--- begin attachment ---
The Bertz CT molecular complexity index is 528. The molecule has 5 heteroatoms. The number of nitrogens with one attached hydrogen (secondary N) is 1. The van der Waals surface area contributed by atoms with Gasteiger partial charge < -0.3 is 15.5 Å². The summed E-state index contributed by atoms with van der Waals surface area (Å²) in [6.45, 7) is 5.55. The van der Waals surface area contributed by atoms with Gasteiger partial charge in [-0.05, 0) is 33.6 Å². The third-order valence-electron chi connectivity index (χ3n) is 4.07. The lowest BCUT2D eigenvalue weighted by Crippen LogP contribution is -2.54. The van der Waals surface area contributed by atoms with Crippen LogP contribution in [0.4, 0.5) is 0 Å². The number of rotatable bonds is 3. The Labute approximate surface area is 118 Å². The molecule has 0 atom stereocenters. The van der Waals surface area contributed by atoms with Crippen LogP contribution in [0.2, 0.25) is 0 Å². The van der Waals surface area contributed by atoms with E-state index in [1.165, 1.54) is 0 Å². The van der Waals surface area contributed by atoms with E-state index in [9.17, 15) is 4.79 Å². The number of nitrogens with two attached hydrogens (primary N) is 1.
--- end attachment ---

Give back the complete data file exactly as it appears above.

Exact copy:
The Bertz CT molecular complexity index is 528. The molecule has 5 heteroatoms. The number of nitrogens with one attached hydrogen (secondary N) is 1. The van der Waals surface area contributed by atoms with Gasteiger partial charge < -0.3 is 15.5 Å². The summed E-state index contributed by atoms with van der Waals surface area (Å²) in [6.45, 7) is 5.55. The van der Waals surface area contributed by atoms with Gasteiger partial charge in [-0.05, 0) is 33.6 Å². The third-order valence-electron chi connectivity index (χ3n) is 4.07. The lowest BCUT2D eigenvalue weighted by Crippen LogP contribution is -2.54. The van der Waals surface area contributed by atoms with Crippen LogP contribution in [0.4, 0.5) is 0 Å². The number of rotatable bonds is 3. The Labute approximate surface area is 118 Å². The molecule has 0 atom stereocenters. The van der Waals surface area contributed by atoms with Crippen LogP contribution in [0.2, 0.25) is 0 Å². The van der Waals surface area contributed by atoms with E-state index in [1.165, 1.54) is 0 Å². The van der Waals surface area contributed by atoms with E-state index in [9.17, 15) is 4.79 Å². The number of nitrogens with two attached hydrogens (primary N) is 1.